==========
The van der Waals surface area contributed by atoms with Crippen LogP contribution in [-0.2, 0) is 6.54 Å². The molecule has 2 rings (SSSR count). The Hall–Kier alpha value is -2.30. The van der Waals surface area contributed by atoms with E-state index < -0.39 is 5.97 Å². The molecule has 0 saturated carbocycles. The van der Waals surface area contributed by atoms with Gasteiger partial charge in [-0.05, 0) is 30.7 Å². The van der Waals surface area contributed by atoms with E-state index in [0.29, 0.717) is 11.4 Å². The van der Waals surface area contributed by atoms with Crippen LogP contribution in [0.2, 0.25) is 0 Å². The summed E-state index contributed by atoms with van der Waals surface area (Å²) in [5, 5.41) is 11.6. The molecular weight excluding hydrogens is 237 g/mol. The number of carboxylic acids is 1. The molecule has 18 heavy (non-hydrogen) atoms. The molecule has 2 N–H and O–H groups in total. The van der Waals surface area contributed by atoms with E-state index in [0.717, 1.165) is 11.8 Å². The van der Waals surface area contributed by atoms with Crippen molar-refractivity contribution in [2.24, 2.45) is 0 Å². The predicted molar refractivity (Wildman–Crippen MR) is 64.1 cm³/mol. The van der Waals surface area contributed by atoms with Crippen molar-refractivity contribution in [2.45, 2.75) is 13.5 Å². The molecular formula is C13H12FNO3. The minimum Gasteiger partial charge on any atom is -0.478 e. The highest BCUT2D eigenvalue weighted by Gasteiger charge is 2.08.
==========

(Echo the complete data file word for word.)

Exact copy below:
The van der Waals surface area contributed by atoms with Crippen LogP contribution in [-0.2, 0) is 6.54 Å². The molecule has 2 rings (SSSR count). The Hall–Kier alpha value is -2.30. The van der Waals surface area contributed by atoms with E-state index < -0.39 is 5.97 Å². The molecule has 0 saturated carbocycles. The van der Waals surface area contributed by atoms with Gasteiger partial charge in [-0.05, 0) is 30.7 Å². The van der Waals surface area contributed by atoms with E-state index in [0.29, 0.717) is 11.4 Å². The van der Waals surface area contributed by atoms with Crippen LogP contribution in [0.2, 0.25) is 0 Å². The summed E-state index contributed by atoms with van der Waals surface area (Å²) in [5, 5.41) is 11.6. The molecular weight excluding hydrogens is 237 g/mol. The number of carboxylic acids is 1. The molecule has 18 heavy (non-hydrogen) atoms. The molecule has 2 N–H and O–H groups in total. The van der Waals surface area contributed by atoms with E-state index in [0.717, 1.165) is 11.8 Å². The van der Waals surface area contributed by atoms with Crippen molar-refractivity contribution in [2.24, 2.45) is 0 Å². The predicted molar refractivity (Wildman–Crippen MR) is 64.1 cm³/mol. The van der Waals surface area contributed by atoms with Crippen molar-refractivity contribution in [2.45, 2.75) is 13.5 Å². The molecular formula is C13H12FNO3. The minimum Gasteiger partial charge on any atom is -0.478 e. The highest BCUT2D eigenvalue weighted by Gasteiger charge is 2.08.